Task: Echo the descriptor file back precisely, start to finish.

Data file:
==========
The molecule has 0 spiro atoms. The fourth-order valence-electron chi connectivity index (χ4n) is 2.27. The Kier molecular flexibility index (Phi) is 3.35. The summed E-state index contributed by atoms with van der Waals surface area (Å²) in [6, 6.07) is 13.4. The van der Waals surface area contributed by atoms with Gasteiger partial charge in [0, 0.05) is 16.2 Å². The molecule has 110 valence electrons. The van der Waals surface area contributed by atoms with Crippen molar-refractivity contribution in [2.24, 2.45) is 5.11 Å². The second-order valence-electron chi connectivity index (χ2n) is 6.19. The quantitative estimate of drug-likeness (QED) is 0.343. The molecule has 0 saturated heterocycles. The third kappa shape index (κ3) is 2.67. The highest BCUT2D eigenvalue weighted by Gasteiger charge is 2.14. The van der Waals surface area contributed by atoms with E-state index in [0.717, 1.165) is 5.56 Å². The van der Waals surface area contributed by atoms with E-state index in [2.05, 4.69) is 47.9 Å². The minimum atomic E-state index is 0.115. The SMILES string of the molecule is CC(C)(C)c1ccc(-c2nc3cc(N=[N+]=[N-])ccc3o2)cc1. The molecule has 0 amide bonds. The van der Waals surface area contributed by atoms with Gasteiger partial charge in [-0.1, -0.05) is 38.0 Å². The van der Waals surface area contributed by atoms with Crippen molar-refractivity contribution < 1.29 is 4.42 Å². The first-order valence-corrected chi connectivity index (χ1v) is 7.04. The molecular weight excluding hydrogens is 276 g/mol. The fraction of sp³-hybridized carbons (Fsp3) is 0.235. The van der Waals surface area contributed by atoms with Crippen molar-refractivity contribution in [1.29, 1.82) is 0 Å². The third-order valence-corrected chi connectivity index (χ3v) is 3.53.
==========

The molecule has 0 spiro atoms. The fourth-order valence-electron chi connectivity index (χ4n) is 2.27. The Kier molecular flexibility index (Phi) is 3.35. The summed E-state index contributed by atoms with van der Waals surface area (Å²) in [6, 6.07) is 13.4. The van der Waals surface area contributed by atoms with Gasteiger partial charge in [0, 0.05) is 16.2 Å². The molecule has 110 valence electrons. The van der Waals surface area contributed by atoms with Crippen molar-refractivity contribution in [2.24, 2.45) is 5.11 Å². The second-order valence-electron chi connectivity index (χ2n) is 6.19. The quantitative estimate of drug-likeness (QED) is 0.343. The molecule has 0 saturated heterocycles. The third kappa shape index (κ3) is 2.67. The highest BCUT2D eigenvalue weighted by Gasteiger charge is 2.14. The van der Waals surface area contributed by atoms with E-state index in [0.717, 1.165) is 5.56 Å². The van der Waals surface area contributed by atoms with E-state index in [2.05, 4.69) is 47.9 Å². The minimum atomic E-state index is 0.115. The SMILES string of the molecule is CC(C)(C)c1ccc(-c2nc3cc(N=[N+]=[N-])ccc3o2)cc1. The molecule has 0 amide bonds. The van der Waals surface area contributed by atoms with Gasteiger partial charge in [-0.1, -0.05) is 38.0 Å². The van der Waals surface area contributed by atoms with Crippen molar-refractivity contribution < 1.29 is 4.42 Å². The first-order valence-corrected chi connectivity index (χ1v) is 7.04. The molecular weight excluding hydrogens is 276 g/mol. The fraction of sp³-hybridized carbons (Fsp3) is 0.235. The van der Waals surface area contributed by atoms with Crippen molar-refractivity contribution in [1.29, 1.82) is 0 Å². The third-order valence-corrected chi connectivity index (χ3v) is 3.53.